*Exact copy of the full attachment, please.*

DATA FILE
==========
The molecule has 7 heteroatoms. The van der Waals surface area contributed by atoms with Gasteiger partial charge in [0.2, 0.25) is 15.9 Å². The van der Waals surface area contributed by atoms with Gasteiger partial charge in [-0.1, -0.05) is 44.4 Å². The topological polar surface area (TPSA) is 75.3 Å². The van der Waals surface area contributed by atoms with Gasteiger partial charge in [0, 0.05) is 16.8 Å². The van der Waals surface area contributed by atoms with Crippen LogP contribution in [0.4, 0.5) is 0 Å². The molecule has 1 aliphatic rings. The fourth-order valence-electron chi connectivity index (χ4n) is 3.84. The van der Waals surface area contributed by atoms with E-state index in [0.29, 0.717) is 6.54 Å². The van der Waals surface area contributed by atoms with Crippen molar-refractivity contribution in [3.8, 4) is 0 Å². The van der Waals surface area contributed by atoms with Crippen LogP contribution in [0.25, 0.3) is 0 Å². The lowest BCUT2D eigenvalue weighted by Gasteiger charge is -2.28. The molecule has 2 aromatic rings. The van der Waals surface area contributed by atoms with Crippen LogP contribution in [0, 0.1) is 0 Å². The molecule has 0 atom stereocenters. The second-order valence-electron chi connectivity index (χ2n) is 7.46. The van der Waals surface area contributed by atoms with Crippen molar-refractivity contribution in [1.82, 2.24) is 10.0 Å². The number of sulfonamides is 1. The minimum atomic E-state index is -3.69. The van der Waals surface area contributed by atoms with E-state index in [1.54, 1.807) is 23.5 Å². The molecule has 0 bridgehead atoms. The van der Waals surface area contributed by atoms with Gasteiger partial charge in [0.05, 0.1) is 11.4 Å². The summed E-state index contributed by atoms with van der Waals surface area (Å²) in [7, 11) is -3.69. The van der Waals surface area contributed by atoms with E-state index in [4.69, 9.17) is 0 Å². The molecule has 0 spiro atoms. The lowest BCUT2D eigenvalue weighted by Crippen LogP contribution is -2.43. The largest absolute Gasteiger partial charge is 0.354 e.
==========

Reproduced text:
The molecule has 7 heteroatoms. The van der Waals surface area contributed by atoms with Gasteiger partial charge in [0.2, 0.25) is 15.9 Å². The van der Waals surface area contributed by atoms with Gasteiger partial charge in [-0.1, -0.05) is 44.4 Å². The topological polar surface area (TPSA) is 75.3 Å². The van der Waals surface area contributed by atoms with Gasteiger partial charge in [0, 0.05) is 16.8 Å². The van der Waals surface area contributed by atoms with Crippen LogP contribution in [0.4, 0.5) is 0 Å². The molecule has 1 aliphatic rings. The fourth-order valence-electron chi connectivity index (χ4n) is 3.84. The van der Waals surface area contributed by atoms with E-state index in [0.29, 0.717) is 6.54 Å². The van der Waals surface area contributed by atoms with Crippen molar-refractivity contribution in [3.8, 4) is 0 Å². The van der Waals surface area contributed by atoms with Crippen LogP contribution in [0.25, 0.3) is 0 Å². The lowest BCUT2D eigenvalue weighted by Gasteiger charge is -2.28. The molecule has 2 aromatic rings. The van der Waals surface area contributed by atoms with Crippen LogP contribution in [0, 0.1) is 0 Å². The molecule has 0 atom stereocenters. The second-order valence-electron chi connectivity index (χ2n) is 7.46. The van der Waals surface area contributed by atoms with Crippen molar-refractivity contribution in [1.82, 2.24) is 10.0 Å². The number of sulfonamides is 1. The minimum atomic E-state index is -3.69. The van der Waals surface area contributed by atoms with E-state index in [1.54, 1.807) is 23.5 Å². The molecule has 0 bridgehead atoms. The van der Waals surface area contributed by atoms with Gasteiger partial charge in [0.05, 0.1) is 11.4 Å². The summed E-state index contributed by atoms with van der Waals surface area (Å²) in [7, 11) is -3.69. The van der Waals surface area contributed by atoms with E-state index in [4.69, 9.17) is 0 Å². The molecule has 0 spiro atoms. The lowest BCUT2D eigenvalue weighted by Crippen LogP contribution is -2.43. The largest absolute Gasteiger partial charge is 0.354 e.